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Noida twin towers demolition | Should NCR residents worry about pollution, health?

The larger Delhi-NCR area may escape pollution on August 28 but a low pressure in the area on August 29 will likely blow the debris towards Delhi-NCR. Seek immediate medical help in case of any irritation in the eyes and throat, nose spasms, or breathing difficulties, say experts

A few hours from now, Noida's Supertech Twin Towers will be razed through a controlled implosion in keeping with the orders of the Supreme Court. Despite the best efforts of Edifice Engineering, the firm in charge of the demolition, a sizable dust cloud is predicted to develop in the vicinity.

It has sparked worries about the potential effects of the demolition on the environment and on the health of locals.

Spiking pollution

Vikrant Tongad, an environmentalist, said pollution levels in the area may spike due to the use of dynamite and plastic explosives.

Three kinds of dust—boulder, gravel and fine particulate matter—may create a nuisance for locals for up to five days, he said.

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Within a few seconds of the demolition, water sprinklers should be turned on to control the spread of the dust, he added.

Also read: Noida Twin Tower Demolition | A lesson in demolition vocabulary on D-Day

Experts say that just after the implosion a mushroom cloud of dust will rise and will take some time to subside.

"If we look at previous demolitions, like Maradu Apartments in Kochi, when I spoke to locals I found that the cloud of dust was there for more than a week. However, the duration is heavily dependent on the weather," he added.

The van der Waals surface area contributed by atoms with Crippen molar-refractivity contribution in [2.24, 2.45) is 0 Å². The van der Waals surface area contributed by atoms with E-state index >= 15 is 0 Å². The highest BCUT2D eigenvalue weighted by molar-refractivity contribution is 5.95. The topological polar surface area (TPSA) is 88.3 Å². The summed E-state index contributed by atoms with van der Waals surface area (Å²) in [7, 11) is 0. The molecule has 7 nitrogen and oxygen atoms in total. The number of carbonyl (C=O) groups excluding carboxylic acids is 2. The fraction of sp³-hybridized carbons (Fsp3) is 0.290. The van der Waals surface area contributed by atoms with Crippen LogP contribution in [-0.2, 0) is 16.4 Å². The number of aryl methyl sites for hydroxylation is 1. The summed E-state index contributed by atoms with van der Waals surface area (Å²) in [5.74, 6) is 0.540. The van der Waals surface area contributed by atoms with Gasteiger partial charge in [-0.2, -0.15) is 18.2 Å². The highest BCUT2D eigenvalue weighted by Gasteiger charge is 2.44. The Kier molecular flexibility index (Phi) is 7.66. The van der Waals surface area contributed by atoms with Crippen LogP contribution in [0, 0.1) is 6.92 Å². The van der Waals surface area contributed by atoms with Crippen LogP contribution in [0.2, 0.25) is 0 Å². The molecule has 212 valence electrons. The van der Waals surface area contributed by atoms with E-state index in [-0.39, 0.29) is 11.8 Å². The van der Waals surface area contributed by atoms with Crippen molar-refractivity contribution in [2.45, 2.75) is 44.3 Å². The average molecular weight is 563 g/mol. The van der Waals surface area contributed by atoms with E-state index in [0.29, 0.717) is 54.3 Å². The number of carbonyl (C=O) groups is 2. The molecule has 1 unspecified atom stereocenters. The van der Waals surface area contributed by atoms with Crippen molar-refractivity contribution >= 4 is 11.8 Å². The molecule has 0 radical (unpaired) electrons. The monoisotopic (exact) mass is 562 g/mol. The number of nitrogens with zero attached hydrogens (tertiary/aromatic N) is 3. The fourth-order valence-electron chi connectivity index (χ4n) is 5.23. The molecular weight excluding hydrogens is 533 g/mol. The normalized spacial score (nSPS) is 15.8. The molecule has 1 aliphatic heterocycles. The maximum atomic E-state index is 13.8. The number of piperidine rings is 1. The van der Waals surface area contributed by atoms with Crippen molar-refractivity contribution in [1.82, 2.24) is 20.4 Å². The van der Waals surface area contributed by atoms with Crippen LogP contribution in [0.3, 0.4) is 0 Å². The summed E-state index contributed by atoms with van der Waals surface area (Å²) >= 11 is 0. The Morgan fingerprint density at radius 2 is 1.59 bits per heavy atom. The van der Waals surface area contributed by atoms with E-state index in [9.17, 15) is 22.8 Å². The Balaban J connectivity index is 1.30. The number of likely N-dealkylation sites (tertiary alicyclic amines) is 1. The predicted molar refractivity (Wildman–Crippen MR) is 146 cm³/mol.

Twin towers graphic

Mahesh Palawat, a meteorologist, said, "...the wind will be blowing across Noida towards Uttar Pradesh (UP). So though Delhi-NCR may avoid some of the debris that spreads, low pressure in the area on Monday may lead to the wind flowing westwards, blowing the debris back towards Delhi-NCR."

Palawat added that weather forecasts suggest rainfall in the areas of Delhi NCR, west UP, and Haryana. A moderate to heavy shower will help wash the air of the suspended particulate pollutants.

Also read: Noida Twin Tower Demolition | Explosives to be used, damage to surroundings and other questions answered

Enzo Campetella, a senior meteorologist based in Madrid, told Moneycontrol that he had analysed the wind direction in the area.

“Most of the debris is going to drift southeast. Subsequently, the wind could rotate west (and hit Delhi). The wind speed is expected to be between 5-20 kmph,” he said.

"The dispersion model says that the debris will stay close to the ground, below 300 metres. So the most exposed would be those to the southeast and east of the demolished building. Of course, in the area closest to the building everyone will be affected,’’ he added.

Catch all the live updates from the Supertech Twin Towers demolition here

Asked if the wind speed will be enough to disperse the pollutants, Campetella said it would but it would be “very slow”.

Experts say that NCR residents should definitely worry about a rise in pollution, especially those close to the blast radius, and should adopt precautions like pollution masks and goggles for 2-3 days after the demolition.

"Definitely, the demolition will add to the PM10 particles, which is a matter of concern. There might be other toxic pollutants as well," Dr Pratima Singh, scientist, Centre for the Study of Science, Technology and Policy said.